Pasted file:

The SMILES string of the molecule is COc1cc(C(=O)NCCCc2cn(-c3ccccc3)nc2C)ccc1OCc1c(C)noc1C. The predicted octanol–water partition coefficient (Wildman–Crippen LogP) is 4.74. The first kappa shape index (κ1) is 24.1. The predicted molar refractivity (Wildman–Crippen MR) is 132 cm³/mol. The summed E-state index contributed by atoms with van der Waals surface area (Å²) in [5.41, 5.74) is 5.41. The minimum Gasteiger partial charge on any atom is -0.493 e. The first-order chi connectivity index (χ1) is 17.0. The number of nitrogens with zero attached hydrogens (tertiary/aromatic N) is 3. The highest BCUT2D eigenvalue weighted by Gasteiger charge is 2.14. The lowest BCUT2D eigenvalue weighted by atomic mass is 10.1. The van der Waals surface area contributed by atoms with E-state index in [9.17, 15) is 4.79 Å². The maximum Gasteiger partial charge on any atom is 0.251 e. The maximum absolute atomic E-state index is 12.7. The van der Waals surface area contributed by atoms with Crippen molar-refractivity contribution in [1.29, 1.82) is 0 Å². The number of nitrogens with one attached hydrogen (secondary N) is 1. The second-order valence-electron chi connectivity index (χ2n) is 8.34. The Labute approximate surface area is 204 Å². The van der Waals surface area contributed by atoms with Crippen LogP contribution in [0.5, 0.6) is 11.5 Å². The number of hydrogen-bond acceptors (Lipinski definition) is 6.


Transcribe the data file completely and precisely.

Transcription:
The SMILES string of the molecule is COc1cc(C(=O)NCCCc2cn(-c3ccccc3)nc2C)ccc1OCc1c(C)noc1C. The predicted octanol–water partition coefficient (Wildman–Crippen LogP) is 4.74. The first kappa shape index (κ1) is 24.1. The predicted molar refractivity (Wildman–Crippen MR) is 132 cm³/mol. The summed E-state index contributed by atoms with van der Waals surface area (Å²) in [5.41, 5.74) is 5.41. The minimum Gasteiger partial charge on any atom is -0.493 e. The first-order chi connectivity index (χ1) is 17.0. The number of nitrogens with zero attached hydrogens (tertiary/aromatic N) is 3. The highest BCUT2D eigenvalue weighted by Gasteiger charge is 2.14. The lowest BCUT2D eigenvalue weighted by atomic mass is 10.1. The van der Waals surface area contributed by atoms with E-state index in [9.17, 15) is 4.79 Å². The maximum Gasteiger partial charge on any atom is 0.251 e. The maximum absolute atomic E-state index is 12.7. The van der Waals surface area contributed by atoms with Crippen molar-refractivity contribution in [1.29, 1.82) is 0 Å². The number of nitrogens with one attached hydrogen (secondary N) is 1. The second-order valence-electron chi connectivity index (χ2n) is 8.34. The Labute approximate surface area is 204 Å². The van der Waals surface area contributed by atoms with Crippen LogP contribution in [0.5, 0.6) is 11.5 Å². The number of hydrogen-bond acceptors (Lipinski definition) is 6.